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Tuesday, April 02, 2013

A Rapist, a Murderer, and a Thief

Habemus Papam! Although I am not a Roman Catholic, I have always been interested in the person who, as the Bishop of Rome, leads the vast number of Roman Catholics and fellow Christians. In my lifetime there have been three following in the footsteps of St. Peter who have particularly impressed me with what I, lowly as I am, perceive as 'holiness': John XXIII, John Paul I, and now Francis I.

On Maundy Thursday it is traditional in many churches to re-enact Christ washing the feet of his disciples just before the last supper. It is customary for the Pope to participate in this re-enactment also, usually washing the feet of selected clergymen. But this year our newly elected Pope went to a prison and washed the feet of a rapist, a murderer and a thief.  For me, the implications of this are very powerful and imply that this man is breaking away from the inculcating protection of the wealth-bound glory of an enthroned papal head. (In addition, it should be noted that he also washed the feet of a Serbian Muslim woman inmate.)

Pope Francis 'gets it'! Christ is to be found among the poor, the wretched, the people who believe and those who do not;  not in the edifices and trappings made and built to glorify him. We, his community, bring Christ to these places, we do not find him there otherwise. Places are spiritually powerful because of those who come -- and have come before us.We find Christ in our humanity toward and for each other -- whether we are rich or poor, white, black, English, Chinese, Korean, German, French, saint or sinner...

I am writing about this in response to the Good Friday service I attended this year. The Vicar made a special reference to the Pope's actions on Maundy Thursday and made the point that the sign of a successful church is in its 'diversity'. Society is now multi cultural. This may well take us out of our comfort zone. We may long for past days when life may have seemed simpler. It doesn't really matter because this cultural diversity is here to stay and it is the lifeblood of the church.

It seems to me that the history of Christianity has been one of struggle: A struggle through persecution and  intolerance. As often happens in  history, the persecuted became the persecutor, those who were not tolerated, became the intolerant. We do indeed "see through a glass darkly".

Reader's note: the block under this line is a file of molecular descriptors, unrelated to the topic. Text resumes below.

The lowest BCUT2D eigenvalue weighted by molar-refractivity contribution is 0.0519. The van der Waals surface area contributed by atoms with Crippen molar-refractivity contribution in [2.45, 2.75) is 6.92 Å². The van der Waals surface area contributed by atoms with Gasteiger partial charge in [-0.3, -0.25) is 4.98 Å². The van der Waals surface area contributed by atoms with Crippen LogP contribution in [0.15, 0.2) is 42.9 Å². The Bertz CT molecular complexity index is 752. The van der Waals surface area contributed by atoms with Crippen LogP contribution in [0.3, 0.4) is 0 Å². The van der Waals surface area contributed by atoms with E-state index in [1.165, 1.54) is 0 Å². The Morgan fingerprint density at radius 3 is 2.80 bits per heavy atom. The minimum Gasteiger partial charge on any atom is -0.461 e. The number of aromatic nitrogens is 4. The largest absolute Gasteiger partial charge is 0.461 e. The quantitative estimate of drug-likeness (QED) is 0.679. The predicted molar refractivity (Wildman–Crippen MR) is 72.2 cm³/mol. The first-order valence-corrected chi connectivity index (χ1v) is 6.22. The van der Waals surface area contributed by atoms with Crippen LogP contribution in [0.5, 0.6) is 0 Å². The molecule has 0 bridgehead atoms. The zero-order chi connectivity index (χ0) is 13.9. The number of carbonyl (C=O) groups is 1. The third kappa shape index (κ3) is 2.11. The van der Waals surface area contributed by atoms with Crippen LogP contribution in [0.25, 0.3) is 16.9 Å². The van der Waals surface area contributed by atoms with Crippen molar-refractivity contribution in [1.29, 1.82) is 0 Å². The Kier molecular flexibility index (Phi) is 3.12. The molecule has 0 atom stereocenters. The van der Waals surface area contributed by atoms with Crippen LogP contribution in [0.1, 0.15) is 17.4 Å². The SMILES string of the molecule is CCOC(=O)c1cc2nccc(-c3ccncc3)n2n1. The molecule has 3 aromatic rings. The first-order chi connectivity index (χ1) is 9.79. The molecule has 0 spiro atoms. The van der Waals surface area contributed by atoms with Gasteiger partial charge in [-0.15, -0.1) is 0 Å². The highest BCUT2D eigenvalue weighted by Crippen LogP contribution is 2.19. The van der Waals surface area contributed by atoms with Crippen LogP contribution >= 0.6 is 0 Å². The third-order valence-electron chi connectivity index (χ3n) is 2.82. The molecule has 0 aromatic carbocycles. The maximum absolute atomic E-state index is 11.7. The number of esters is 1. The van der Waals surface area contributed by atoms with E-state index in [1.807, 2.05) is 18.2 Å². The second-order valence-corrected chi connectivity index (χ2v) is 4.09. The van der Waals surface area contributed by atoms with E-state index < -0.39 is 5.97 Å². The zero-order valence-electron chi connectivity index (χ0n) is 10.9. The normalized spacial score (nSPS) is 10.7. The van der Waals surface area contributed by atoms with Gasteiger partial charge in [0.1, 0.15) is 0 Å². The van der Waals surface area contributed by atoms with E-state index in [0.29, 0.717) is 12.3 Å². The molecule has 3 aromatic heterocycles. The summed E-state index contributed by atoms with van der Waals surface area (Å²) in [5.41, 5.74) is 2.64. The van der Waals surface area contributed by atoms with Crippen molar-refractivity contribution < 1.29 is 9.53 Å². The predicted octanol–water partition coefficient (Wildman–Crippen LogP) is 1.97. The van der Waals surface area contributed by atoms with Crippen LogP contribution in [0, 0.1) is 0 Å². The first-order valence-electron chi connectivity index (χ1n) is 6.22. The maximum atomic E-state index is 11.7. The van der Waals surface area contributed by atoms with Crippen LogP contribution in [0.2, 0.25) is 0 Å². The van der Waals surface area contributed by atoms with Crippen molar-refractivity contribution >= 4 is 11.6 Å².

24 comments:

  1. Francis is going to be a special Pope.

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  2. I'm a fallen-away Catholic but i wish Francis well. He has major obstacles to overcome if he is to preserve what is good about the Church while stripping away the problems that have caused so much heartache over the centuries.

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    1. For sure there is a lot of work that needs to be done. No doubt that much of the dogma has broken many lives -- and needlessly.

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  3. How can he change so much in so little time? It will be interesting to watch his good intentions.

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    1. One thing for sure is that so far, so interesting!

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  4. I think Francis is going to do good for the church. I too have followed his initial actions with a sense of hope.

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    1. I, too, have a sense of hope -- and I'm an Anglican!

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  5. I was raised a Catholic, but then I grew up and started thinking for myself. I have great respect for those who practice Christianity, but little for the institution of the church. I cannot tolerate the church's attitude toward women and cannot support a church that is more concerned with protecting its wealth and position that cleaning up its own house.

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    1. Lets hope that work that began with John XXIII can continue. We shall see...

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  6. I watched him today on the news blessing and holding a small psychical disabled child and it brought tears to my eyes. He is a special person.

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    1. He asked for our prayers when he began, and we need to keep him there.